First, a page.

Yahoo seem to have decided that the photo is all that is really important. I disagree, the photo is of course very important but the information about the photo and how people react to it is very important too, far too important to hide.

I made a thing to help with GPS in Lightroom

Yep, this post is totally not Mozilla related so I’ll keep it short, but a lot of people in Mozilla do take great photos and maybe they are stuck in my position: No actual GPS device and an compulsion to try to correctly GPS tag their vast collection. I put it off for a long while but finally this weekend wrote a Lightroom plugin to help ease a lot of the manual labour. Go check it out if you’re interested. It’s even on github!

Professional photographer for a day

A funny thing happened last weekend. I got to pretend to be a professional photographer and did a photo shoot. Ok it wasn’t highly paid (actually it wasn’t paid at all so technically I wasn’t professional!), but it was an interesting experience nonetheless.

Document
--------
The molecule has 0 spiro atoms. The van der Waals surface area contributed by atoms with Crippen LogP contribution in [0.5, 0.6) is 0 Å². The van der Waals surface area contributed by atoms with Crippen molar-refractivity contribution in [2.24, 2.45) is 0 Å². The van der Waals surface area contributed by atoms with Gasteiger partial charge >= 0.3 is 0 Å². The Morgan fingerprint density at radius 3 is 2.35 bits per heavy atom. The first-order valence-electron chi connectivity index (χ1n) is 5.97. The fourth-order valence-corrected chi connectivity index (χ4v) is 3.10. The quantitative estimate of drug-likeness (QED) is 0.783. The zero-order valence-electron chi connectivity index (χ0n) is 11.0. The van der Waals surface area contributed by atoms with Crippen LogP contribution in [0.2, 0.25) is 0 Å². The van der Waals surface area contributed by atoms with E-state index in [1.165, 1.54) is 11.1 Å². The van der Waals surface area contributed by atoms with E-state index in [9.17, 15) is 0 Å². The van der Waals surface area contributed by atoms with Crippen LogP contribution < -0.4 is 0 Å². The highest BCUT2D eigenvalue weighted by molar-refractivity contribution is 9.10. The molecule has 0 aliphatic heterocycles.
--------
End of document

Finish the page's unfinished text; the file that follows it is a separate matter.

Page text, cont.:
I had only just got my new camera (the Nikon D7000 for those interested) so this was my first chance to really play with it and as it happened my girlfriend needed some shots taken of t-shirts and things that her company were selling. Luckily her sister (who is ridiculously photogenic) was also in town and agreed to be a model.

Now to tell the truth I don’t think I’m a great people photographer, I tend to concentrate more on places and things, but I must say the new camera really made a world of difference to the kind of shots I can get of people. It took me a little while to get used to ordering my model around but by the end of the shoot I was almost convincing myself that I was acting like a pro.